Those who are hoping Moritz Wagner sticks around for another season or two at Michigan, might be able to find a silver lining in the Wolverines’ loss last week to Oregon in the NCAA Tournament’s Sweet Sixteen.
Wagner’s tough night against Oregon’s Jordan Bell in a 69-68 loss — the sophomore had seven points on 3-of-10 shooting, missing all four 3-point attempts, and five rebounds — might have given NBA scouts reason for pause, writes ESPN’s Chad Ford, who offered an NBA stock watch of sorts Monday for players in the Sweet Sixteen (pay site).
Wagner is among of group of players who saw their stock fall this past weekend, Ford writes, though the ESPN analyst says the forward still could be a first-round pick if he decides to declare for the draft.
“He had a much harder time against Oregon’s Jordan Bell (than against Louisville),” Ford writes. “Facing a strong, physical, athletic shot blocker, he often rushed his shots and seemed out of sorts the entire game. ...
“It’s just one game, but it definitely cooled some scouts who were adamant last weekend that he’s a lock for the first round. He still might be. He’s just 19 and has all the skills NBA teams look for in a stretch 4. But after Thursday’s performance, you could make the argument that he needs another year to add strength. There are a lot of Jordan Bell types in the NBA.”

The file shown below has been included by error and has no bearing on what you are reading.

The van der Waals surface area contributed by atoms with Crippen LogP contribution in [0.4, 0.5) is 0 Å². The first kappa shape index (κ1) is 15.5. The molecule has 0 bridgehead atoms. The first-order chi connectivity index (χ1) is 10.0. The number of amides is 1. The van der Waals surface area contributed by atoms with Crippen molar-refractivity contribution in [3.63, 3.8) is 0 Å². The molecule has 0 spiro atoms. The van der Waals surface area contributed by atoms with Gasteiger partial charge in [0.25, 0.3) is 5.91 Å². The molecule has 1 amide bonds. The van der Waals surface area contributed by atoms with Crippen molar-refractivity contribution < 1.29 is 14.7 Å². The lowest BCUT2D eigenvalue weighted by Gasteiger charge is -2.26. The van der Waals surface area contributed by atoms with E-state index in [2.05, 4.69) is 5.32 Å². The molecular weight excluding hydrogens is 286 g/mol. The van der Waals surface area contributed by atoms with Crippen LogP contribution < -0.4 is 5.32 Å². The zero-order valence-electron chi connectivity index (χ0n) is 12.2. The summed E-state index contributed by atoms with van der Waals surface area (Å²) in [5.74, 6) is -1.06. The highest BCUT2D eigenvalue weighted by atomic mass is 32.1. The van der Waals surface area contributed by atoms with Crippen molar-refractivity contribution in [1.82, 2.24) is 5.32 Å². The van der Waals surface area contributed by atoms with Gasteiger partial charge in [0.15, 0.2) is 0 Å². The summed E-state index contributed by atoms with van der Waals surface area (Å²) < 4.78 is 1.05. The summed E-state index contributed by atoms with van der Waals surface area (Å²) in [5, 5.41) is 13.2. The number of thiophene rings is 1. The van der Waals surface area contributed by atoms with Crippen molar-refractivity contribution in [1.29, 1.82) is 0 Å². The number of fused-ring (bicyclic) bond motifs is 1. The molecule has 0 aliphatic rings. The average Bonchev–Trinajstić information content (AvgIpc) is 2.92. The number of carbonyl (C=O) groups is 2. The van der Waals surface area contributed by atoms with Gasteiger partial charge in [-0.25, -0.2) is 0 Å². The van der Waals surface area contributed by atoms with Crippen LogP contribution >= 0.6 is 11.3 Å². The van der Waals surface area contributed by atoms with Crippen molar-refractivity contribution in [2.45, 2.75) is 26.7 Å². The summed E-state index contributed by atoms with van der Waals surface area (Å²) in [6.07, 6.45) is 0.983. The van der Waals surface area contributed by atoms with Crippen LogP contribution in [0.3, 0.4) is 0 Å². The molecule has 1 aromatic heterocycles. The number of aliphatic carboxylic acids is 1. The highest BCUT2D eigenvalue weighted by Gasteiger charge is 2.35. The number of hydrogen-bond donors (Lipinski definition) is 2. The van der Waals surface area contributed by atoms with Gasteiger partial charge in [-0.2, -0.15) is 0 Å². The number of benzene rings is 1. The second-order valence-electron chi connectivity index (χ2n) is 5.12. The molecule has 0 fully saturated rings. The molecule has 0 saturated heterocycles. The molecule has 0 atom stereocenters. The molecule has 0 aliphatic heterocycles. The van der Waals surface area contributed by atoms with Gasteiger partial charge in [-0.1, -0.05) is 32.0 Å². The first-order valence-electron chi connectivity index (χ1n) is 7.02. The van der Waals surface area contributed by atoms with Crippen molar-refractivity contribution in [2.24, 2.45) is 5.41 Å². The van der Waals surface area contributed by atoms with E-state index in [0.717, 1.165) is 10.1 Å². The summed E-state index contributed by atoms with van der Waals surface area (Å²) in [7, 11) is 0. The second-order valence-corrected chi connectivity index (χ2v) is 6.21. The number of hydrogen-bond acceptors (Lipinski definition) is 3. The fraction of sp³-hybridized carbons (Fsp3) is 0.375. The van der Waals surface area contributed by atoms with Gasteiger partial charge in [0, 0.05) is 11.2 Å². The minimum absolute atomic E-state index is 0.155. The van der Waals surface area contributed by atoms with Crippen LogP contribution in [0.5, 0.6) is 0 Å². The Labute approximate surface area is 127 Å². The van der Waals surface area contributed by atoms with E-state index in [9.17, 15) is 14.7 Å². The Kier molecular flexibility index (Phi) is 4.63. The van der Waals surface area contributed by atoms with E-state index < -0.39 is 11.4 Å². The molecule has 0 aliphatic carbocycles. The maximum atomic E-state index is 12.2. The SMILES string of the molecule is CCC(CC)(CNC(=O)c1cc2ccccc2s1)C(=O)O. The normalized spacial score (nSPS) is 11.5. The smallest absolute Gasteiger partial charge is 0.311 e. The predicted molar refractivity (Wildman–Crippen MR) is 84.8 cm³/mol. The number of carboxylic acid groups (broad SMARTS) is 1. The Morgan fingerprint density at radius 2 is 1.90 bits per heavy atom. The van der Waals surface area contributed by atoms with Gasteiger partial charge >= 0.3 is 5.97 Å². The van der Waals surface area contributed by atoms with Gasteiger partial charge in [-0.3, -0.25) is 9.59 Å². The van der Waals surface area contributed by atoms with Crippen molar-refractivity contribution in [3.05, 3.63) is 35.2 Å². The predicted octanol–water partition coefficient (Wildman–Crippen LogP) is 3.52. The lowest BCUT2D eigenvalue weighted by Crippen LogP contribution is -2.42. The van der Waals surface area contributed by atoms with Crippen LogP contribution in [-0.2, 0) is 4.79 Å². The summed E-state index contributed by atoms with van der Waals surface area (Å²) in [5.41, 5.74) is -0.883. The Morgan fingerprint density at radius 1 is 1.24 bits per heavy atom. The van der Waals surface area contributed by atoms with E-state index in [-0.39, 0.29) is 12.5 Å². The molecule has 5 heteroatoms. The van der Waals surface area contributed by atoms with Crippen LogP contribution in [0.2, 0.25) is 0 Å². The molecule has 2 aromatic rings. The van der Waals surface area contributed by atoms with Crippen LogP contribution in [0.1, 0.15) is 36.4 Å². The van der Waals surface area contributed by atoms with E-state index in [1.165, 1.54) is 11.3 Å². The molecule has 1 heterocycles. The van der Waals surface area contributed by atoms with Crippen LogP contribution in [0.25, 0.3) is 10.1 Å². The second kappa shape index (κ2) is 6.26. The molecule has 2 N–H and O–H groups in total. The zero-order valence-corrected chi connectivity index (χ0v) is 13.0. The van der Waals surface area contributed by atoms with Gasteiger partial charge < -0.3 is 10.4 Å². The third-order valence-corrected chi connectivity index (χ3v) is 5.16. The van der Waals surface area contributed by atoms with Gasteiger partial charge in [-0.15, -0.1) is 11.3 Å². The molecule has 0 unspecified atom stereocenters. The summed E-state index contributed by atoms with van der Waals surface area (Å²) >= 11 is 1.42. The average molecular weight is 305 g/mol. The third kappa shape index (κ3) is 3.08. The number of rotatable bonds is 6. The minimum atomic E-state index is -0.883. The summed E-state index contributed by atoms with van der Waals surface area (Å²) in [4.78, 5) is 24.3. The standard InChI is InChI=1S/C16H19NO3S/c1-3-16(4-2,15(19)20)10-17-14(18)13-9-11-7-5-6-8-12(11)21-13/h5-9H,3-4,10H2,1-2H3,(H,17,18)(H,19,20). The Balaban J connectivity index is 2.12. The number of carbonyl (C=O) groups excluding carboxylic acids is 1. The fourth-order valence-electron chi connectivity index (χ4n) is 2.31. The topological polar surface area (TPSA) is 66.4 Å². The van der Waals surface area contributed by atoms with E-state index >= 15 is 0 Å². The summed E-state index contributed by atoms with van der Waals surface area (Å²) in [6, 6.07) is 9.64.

Michigan’s D.J. Wilson also has seen his name bandied about in NBA draft talk, and Ford writes that the redshirt sophomore’s performance against Oregon left his stock unaffected.
“Wilson shot the ball well for Michigan, going 4-for-8 from beyond the arc against Oregon,” Ford writes. “He added six boards, two steals and two blocks and really showed off his athletic versatility.
“But scouts continue to question his toughness and his readiness for the NBA. Most think he needs another year of school. But if he declares, he's got a good shot of landing in the late first round to early second round.”
That’s, if Wilson declares. Both Wagner and Wilson said following Michigan’s loss that they haven’t given the NBA much thought.
Like Wilson, Kansas freshman Josh Jackson landed in Ford’s “stock neutral” category, though the Detroit native figures to enter the draft, where he is “looking like a pick in the 3-to-5 range, with a small chance of still going No. 1,” Ford writes.